Festival 2018 checks all my boxes

Jen Hatmaker and Kwame Alexander aren’t journalists, but I like them anyway.

I’ve stopped keeping track of how many times I’ve been to the Festival of Faith & Writing at Calvin College (my undergraduate alma mater), but I’m expecting another great one this week.

I’m looking forward to several sessions pertaining to gender, especially a lunch forum called “Still Evangelical in the Age of #MeToo?” featuring several prominent Christian women (including fellow Calvin grad Katelyn Beaty, whose work I admire). The word “evangelical” has become even more loaded since November 2016, and since I’m a woman, an editor who cares about using words accurately and a Christian, I’m curious to see what the panel members think. I’m also intrigued by a session titled “Why Don’t Men Read Women Writers? Closing the Gender Gap in Christian Publishing” because I would like to write a book someday, and I want men — and women, and maybe even children — to read it. And, since I love journalism, I’m excited for sessions by Emma Green, Barbara Bradley Hagerty, Tony Norman (another Calvin grad!), Jonathan Merritt and Sarah Pulliam Bailey. Green and Bailey will be discussing how women have become prominent in religion journalism, which I can’t wait to hear. The best session title by far, though, in my opinion, is “Focus off the Family,” featuring none other than Gina Dalfonzo (whose book “One by One” I reviewed back in October). She and others will discuss how to write about “the struggles and joys of lives that don’t have marriage and/or children as their focus,” another subject that’s one of my pet soapboxes.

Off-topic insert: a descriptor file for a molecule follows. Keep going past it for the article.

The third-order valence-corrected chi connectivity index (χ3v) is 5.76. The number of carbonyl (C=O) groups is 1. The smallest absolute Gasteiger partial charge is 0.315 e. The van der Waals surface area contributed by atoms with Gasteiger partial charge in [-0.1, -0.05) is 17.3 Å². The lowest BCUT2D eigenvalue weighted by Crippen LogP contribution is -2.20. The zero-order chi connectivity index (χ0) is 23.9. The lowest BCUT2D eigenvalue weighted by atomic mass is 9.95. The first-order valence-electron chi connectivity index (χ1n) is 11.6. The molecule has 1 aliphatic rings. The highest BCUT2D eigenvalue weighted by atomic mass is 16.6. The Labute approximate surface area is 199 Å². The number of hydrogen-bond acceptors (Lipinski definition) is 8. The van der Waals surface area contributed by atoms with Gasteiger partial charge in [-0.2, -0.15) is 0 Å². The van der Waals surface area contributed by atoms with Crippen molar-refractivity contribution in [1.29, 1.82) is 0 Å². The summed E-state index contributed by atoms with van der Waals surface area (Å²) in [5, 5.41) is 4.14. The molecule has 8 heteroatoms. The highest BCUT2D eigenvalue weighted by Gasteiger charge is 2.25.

Of course, there will be plenty of great speakers/writers outside of my own professional and personal interests — Kate Bowler, Fleming Rutledge, Kwame Alexander and Jen Hatmaker, just to name a few. But I think the biggest temptation I’ll face this year won’t be buying too many books, but feeling compelled to unnecessarily compare myself to others. One of the things I love about the Calvin community is its humility, which shines through in the college’s willingness to host so many people from so many religious backgrounds and learn from them. I will try to model that quality myself and not be jealous as I catch up with old friends and make new ones. If you’ll be there, let me know, and hopefully we can meet in person!